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A Letter Home

Friday, March 13th, 1739

Dear Mother and Father,
I’m ecstatic that I’m able to be writing this to you. I wanted to tell you that I’m alive, if not very well. Abubacar was not as lucky. I’m sorry. He did die before he had to undergo many of the horrors, so thank the Lord for his merciful release into death. Tobias, a fellow slave of mine, has found a way to get letters to you. My greatest hope is that you are alive and well and that this letter is able to find you.
The trip to get here was horrible. I know it didn’t take very long, but it felt like forever. We were mistreated and starved. Many died. Abubacar, too. I will spare you the rest of the horrific details because I survived, and that is all that matters. You don’t need to hear the rest. It would only serve to give you nightmares.
Once I arrived, I was sold at auction. At the time, I only knew that I was naked, filthy, and being separated from all the people I had grown to care about. I hear that I fetched quite a price. I don’t know whether that makes me happy or sad. I was bought to become a house slave. I cook for everyone, and look after the Massa’s children. They are sweet now, even if they will grow up to be white.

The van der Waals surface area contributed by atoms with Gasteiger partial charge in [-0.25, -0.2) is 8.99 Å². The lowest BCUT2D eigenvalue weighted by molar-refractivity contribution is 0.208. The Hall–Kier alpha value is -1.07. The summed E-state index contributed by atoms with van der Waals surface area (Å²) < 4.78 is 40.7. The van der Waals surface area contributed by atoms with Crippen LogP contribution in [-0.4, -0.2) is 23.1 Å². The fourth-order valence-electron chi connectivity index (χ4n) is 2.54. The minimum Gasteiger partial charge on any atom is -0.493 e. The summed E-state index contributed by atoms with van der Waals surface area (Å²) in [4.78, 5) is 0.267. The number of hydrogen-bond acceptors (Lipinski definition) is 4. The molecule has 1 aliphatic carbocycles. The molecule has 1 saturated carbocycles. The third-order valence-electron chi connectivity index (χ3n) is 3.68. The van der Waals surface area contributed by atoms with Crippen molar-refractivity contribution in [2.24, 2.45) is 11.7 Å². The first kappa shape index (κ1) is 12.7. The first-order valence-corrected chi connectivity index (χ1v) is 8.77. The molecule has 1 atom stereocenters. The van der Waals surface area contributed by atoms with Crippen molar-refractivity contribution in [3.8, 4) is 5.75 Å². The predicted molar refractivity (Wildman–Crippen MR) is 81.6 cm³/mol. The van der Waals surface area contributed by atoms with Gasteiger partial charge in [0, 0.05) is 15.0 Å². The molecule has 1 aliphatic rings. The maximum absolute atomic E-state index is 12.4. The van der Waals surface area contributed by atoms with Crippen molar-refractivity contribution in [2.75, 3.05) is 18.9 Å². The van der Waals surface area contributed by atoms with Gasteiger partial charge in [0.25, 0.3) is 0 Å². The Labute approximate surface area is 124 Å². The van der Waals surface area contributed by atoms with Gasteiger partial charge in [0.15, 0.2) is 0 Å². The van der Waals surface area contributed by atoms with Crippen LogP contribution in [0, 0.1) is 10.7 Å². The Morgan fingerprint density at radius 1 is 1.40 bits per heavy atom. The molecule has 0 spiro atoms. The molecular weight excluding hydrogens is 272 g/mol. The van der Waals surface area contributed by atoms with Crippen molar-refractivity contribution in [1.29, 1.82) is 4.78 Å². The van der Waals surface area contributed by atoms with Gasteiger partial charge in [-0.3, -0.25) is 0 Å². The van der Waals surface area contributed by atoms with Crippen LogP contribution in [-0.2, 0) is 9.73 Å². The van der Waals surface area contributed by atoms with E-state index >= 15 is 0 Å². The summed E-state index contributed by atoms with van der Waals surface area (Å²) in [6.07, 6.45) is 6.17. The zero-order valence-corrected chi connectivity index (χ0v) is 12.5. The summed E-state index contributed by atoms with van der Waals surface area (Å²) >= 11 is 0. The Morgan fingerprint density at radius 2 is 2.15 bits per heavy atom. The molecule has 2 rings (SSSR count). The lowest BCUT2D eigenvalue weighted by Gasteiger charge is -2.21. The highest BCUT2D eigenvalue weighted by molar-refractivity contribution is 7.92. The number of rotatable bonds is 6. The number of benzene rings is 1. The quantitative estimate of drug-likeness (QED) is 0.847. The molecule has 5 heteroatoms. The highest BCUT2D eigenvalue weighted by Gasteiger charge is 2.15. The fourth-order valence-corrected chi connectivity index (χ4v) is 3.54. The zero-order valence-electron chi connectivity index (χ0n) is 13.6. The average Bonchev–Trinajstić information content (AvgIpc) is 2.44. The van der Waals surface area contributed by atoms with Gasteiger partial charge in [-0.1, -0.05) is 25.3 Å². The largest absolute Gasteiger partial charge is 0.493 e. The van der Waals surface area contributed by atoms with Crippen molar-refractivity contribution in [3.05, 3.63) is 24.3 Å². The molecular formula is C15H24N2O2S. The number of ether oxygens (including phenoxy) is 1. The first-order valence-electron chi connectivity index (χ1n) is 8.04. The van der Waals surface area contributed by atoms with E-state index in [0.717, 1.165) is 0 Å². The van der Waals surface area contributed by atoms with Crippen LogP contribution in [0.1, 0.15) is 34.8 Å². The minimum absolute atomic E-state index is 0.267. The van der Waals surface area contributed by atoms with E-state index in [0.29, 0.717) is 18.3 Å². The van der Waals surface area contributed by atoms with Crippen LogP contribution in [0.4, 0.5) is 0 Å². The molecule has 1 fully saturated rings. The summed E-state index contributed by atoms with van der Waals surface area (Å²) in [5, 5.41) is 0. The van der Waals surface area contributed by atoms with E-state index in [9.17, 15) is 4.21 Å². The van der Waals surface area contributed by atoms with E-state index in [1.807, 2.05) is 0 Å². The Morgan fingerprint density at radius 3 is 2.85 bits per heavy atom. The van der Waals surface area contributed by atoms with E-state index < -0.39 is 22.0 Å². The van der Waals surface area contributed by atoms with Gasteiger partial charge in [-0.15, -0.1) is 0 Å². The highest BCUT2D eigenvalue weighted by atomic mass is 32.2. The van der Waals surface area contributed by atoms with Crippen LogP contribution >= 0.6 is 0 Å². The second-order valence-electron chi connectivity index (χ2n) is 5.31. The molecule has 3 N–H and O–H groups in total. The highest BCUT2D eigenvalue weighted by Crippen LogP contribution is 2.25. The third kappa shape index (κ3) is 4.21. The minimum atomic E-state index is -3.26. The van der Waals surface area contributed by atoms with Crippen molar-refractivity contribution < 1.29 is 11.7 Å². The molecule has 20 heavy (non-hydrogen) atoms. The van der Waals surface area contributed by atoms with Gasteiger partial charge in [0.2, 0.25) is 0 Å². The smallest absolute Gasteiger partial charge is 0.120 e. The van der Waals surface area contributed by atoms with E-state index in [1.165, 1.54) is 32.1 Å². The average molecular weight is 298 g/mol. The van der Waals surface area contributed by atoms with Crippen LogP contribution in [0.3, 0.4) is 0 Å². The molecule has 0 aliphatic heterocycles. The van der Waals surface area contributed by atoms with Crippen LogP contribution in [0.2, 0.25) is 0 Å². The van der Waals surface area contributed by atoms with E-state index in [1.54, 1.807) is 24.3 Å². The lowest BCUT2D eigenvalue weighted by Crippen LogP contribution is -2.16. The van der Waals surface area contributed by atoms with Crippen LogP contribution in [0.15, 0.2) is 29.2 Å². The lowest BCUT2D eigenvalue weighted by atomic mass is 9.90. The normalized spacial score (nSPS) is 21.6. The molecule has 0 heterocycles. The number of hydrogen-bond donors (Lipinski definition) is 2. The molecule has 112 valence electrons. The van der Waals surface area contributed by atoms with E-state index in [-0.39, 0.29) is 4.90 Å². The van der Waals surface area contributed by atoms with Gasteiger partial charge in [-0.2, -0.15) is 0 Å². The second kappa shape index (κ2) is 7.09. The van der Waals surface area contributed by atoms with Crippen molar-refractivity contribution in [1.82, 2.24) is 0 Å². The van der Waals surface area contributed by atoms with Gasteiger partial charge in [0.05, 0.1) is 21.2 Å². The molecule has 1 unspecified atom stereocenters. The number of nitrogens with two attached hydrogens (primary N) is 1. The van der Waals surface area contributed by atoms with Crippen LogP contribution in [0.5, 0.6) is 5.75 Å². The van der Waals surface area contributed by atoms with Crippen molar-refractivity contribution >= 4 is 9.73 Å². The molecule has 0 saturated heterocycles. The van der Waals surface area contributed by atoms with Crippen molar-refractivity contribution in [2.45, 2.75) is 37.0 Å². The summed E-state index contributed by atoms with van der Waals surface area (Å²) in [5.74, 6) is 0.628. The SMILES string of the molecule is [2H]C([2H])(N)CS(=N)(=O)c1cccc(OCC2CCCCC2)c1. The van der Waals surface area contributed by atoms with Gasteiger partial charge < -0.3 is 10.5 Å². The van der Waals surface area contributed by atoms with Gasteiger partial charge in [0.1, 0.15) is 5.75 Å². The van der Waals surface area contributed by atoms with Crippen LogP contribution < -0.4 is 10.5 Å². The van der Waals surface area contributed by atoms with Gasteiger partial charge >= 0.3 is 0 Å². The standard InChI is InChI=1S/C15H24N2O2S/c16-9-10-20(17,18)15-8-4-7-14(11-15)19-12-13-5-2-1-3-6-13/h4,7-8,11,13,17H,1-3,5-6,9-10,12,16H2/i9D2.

New laws forbid that I even know how to write this for you, but I shall regardless. I only hope that the kind woman who taught me is never caught. She would hang for that crime. They also forbid my killing, charging high fees to anyone who kills a slave. The fee is less for anyone who kills under the influence of ‘passion.’ Their supposed ‘love,’ nothing but lust with a glossy cover, shall be worth more than a life.
I only wish I could come back to you, but I cannot. No one would take me, and I do not wish to die on an impossible venture. Besides, I have a family here, even if we are of no relation. We protect each other, and I cannot leave people I have grown to care about.

With Best Wishes,

Dahakiya



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